Yet Another Russian Hack of the NSA -- This Time with Kaspersky's Help

The Wall Street Journal has a bombshell of a story. Yet another NSA contractor took classified documents home with him. Yet another Russian intelligence operation stole copies of those documents. The twist this time is that the Russians identified the documents because the contractor had Kaspersky Labs anti-virus installed on his home computer.

This is a huge deal, both for the NSA and Kaspersky. The Wall Street Journal article contains no evidence, only unnamed sources. But I am having trouble seeing how the already embattled Kaspersky Labs survives this.

WSJ follow up. Four more news articles.

EDITED TO ADD: This is either an example of the Russians subverting a perfectly reasonable security feature in Kaspersky's products, or Kaspersky adding a plausible feature at the request of Russian intelligence. In the latter case, it's a nicely deniable Russian information operation. In either case, it's an impressive Russian information operation.

What's getting a lot less press is yet another NSA contractor stealing top-secret cyberattack software. What is it with the NSA's inability to keep anything secret anymore?

EDITED TO ADD (10/8): Another article.

Posted on October 6, 2017 at 8:06 AM • 131 Comments

Comments

Bruce SchneierOctober 6, 2017 8:08 AM

Please remember that this is not the place for political discussions. Stories about Russia are regularly problems, and I will be deleting any comments I feel stray from the security topics.

225October 6, 2017 8:34 AM

I feel like someone from Norway should suggest you archive paywalled sites

http://archive.is/wt6az

It feels like antivirus software is a racket, and this is one side flexing to scare people into changing who they pay their protection money to.

Bruce SchneierOctober 6, 2017 8:45 AM

I just deleted seven comments. It might not be possible to have a discussion this story that doesn't cross over into the political discussions that I don't want on this blog.

If I have disabled comments on this thread, this is why.

Bruce SchneierOctober 6, 2017 8:46 AM

If your comments have been deleted and you want to discuss it, please email me. Do not ask me about it in comments.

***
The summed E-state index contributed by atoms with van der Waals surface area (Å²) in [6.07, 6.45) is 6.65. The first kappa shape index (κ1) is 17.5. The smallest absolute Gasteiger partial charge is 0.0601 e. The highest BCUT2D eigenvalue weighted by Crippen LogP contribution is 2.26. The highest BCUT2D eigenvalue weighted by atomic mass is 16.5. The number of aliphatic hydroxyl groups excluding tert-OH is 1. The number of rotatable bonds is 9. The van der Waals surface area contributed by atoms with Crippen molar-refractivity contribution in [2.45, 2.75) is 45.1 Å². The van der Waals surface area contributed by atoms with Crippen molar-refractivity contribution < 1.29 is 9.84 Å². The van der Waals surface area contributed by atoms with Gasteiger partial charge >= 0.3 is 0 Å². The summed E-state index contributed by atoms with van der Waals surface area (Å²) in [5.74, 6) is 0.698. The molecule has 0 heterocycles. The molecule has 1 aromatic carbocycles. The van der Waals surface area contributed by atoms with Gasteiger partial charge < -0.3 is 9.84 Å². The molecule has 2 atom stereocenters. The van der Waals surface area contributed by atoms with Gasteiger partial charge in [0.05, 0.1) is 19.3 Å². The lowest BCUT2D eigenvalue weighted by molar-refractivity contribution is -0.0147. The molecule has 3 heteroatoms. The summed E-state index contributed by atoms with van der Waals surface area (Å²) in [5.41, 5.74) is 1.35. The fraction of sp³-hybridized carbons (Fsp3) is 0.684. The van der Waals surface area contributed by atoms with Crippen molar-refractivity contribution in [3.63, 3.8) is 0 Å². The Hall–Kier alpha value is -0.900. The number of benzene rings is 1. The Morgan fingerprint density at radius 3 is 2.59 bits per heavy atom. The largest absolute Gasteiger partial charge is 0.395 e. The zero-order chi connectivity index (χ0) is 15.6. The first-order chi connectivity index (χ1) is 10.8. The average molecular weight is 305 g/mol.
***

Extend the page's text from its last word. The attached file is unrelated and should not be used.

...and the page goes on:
EvanOctober 6, 2017 8:49 AM

Experts said the software [Kaspersky AV], in searching for malicious code, may have found samples of it in the data the contractor removed from the NSA.

So, the anti-virus program identified files containing computer security exploits, which is what it's supposed to do. That people viewing this information happened to be Russian hackers and they used it to identify files that might be NSA tools isn't Kaspersky's fault - except insofar as a Kaspersky protected computer still got hacked anyway. Assuming all the conjectured details proffered by anonymous sources are actually correct.

This looks to me like a pretty clear case of trying to make Kaspersky look bad, both to cover up the failure of the NSA's own security measures and to push out of the market security software they cannot control, influence, or sidejack.

Bruce SchneierOctober 6, 2017 8:50 AM

"It feels like antivirus software is a racket, and this is one side flexing to scare people into changing who they pay their protection money to."

It it is certainly true that anti-virus companies benefit from a general fear of worms and viruses. And while I think they all artificially inflate the number of viruses in the wild, I don't think that any of them go so far as to publish new ones. Clyance has been accused of creating new virus variants in their test suites, but not of putting them out in the wild.

ArthurOctober 6, 2017 9:15 AM

To make any argument stronger, should we not be weary about using "unnamed sources" as concrete, definitive evidence of malfeasance and criminal activity. "Unnamed sources" and random hearsay evidence are not to be trusted.

Sonny DayeOctober 6, 2017 9:30 AM

From the article:

"...the theft included information on penetrating foreign computer networks and protecting against cyber attacks..."

A good haul for sure.

The contractor ".....worked at the NSA’s Tailored Access Operations unit for elite hackers before he was fired in 2015."

Ouch! Very sensitive job. Note, we are just hearing about it. The breach is at least two years old.


"Russian government officials could have used flaws in Kaspersky software to hack into the machine in question..."

My questions are, how many other computers were hacked and how many other AV apps are a source of risk? It seems most all of them phone home a great deal. Seemingly sending packets hoe more than necessary for simple updates. More like url collection and/or keylogger flow.

RyanOctober 6, 2017 9:33 AM